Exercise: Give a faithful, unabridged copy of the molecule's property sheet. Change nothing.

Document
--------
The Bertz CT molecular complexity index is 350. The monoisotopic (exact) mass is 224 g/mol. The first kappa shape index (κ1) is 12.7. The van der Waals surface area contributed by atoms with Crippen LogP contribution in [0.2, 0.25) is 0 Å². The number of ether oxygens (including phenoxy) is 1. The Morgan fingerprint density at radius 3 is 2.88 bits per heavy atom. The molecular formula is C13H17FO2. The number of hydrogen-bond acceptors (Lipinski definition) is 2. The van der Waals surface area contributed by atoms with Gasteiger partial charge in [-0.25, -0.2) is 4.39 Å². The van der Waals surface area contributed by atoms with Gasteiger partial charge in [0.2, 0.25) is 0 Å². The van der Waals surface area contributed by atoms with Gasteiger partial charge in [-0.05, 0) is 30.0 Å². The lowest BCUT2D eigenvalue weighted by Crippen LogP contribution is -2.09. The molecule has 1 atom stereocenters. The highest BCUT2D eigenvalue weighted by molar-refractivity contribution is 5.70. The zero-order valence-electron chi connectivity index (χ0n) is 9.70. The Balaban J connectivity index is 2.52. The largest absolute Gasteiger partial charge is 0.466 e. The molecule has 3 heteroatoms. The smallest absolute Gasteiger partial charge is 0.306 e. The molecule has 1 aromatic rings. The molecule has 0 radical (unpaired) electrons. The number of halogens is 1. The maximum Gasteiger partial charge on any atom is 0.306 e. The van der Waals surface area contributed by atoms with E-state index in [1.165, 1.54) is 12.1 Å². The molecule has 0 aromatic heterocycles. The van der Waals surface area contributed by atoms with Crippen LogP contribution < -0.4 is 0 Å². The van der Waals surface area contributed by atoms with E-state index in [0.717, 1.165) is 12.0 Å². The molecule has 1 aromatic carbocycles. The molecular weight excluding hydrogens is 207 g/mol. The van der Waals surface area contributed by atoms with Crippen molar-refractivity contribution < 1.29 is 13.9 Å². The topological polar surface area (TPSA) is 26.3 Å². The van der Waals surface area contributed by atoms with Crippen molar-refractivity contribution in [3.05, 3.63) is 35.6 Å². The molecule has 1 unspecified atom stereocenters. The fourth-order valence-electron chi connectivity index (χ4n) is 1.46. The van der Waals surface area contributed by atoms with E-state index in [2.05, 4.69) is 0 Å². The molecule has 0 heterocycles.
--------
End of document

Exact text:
The Bertz CT molecular complexity index is 350. The monoisotopic (exact) mass is 224 g/mol. The first kappa shape index (κ1) is 12.7. The van der Waals surface area contributed by atoms with Crippen LogP contribution in [0.2, 0.25) is 0 Å². The number of ether oxygens (including phenoxy) is 1. The Morgan fingerprint density at radius 3 is 2.88 bits per heavy atom. The molecular formula is C13H17FO2. The number of hydrogen-bond acceptors (Lipinski definition) is 2. The van der Waals surface area contributed by atoms with Gasteiger partial charge in [-0.25, -0.2) is 4.39 Å². The van der Waals surface area contributed by atoms with Gasteiger partial charge in [0.2, 0.25) is 0 Å². The van der Waals surface area contributed by atoms with Gasteiger partial charge in [-0.05, 0) is 30.0 Å². The lowest BCUT2D eigenvalue weighted by Crippen LogP contribution is -2.09. The molecule has 1 atom stereocenters. The highest BCUT2D eigenvalue weighted by molar-refractivity contribution is 5.70. The zero-order valence-electron chi connectivity index (χ0n) is 9.70. The Balaban J connectivity index is 2.52. The largest absolute Gasteiger partial charge is 0.466 e. The molecule has 3 heteroatoms. The smallest absolute Gasteiger partial charge is 0.306 e. The molecule has 1 aromatic rings. The molecule has 0 radical (unpaired) electrons. The number of halogens is 1. The maximum Gasteiger partial charge on any atom is 0.306 e. The van der Waals surface area contributed by atoms with E-state index in [1.165, 1.54) is 12.1 Å². The molecule has 0 aromatic heterocycles. The van der Waals surface area contributed by atoms with Crippen LogP contribution < -0.4 is 0 Å². The van der Waals surface area contributed by atoms with E-state index in [0.717, 1.165) is 12.0 Å². The molecule has 1 aromatic carbocycles. The molecular weight excluding hydrogens is 207 g/mol. The van der Waals surface area contributed by atoms with Crippen molar-refractivity contribution < 1.29 is 13.9 Å². The topological polar surface area (TPSA) is 26.3 Å². The van der Waals surface area contributed by atoms with Crippen molar-refractivity contribution in [3.05, 3.63) is 35.6 Å². The molecule has 1 unspecified atom stereocenters. The fourth-order valence-electron chi connectivity index (χ4n) is 1.46. The van der Waals surface area contributed by atoms with E-state index in [2.05, 4.69) is 0 Å². The molecule has 0 heterocycles.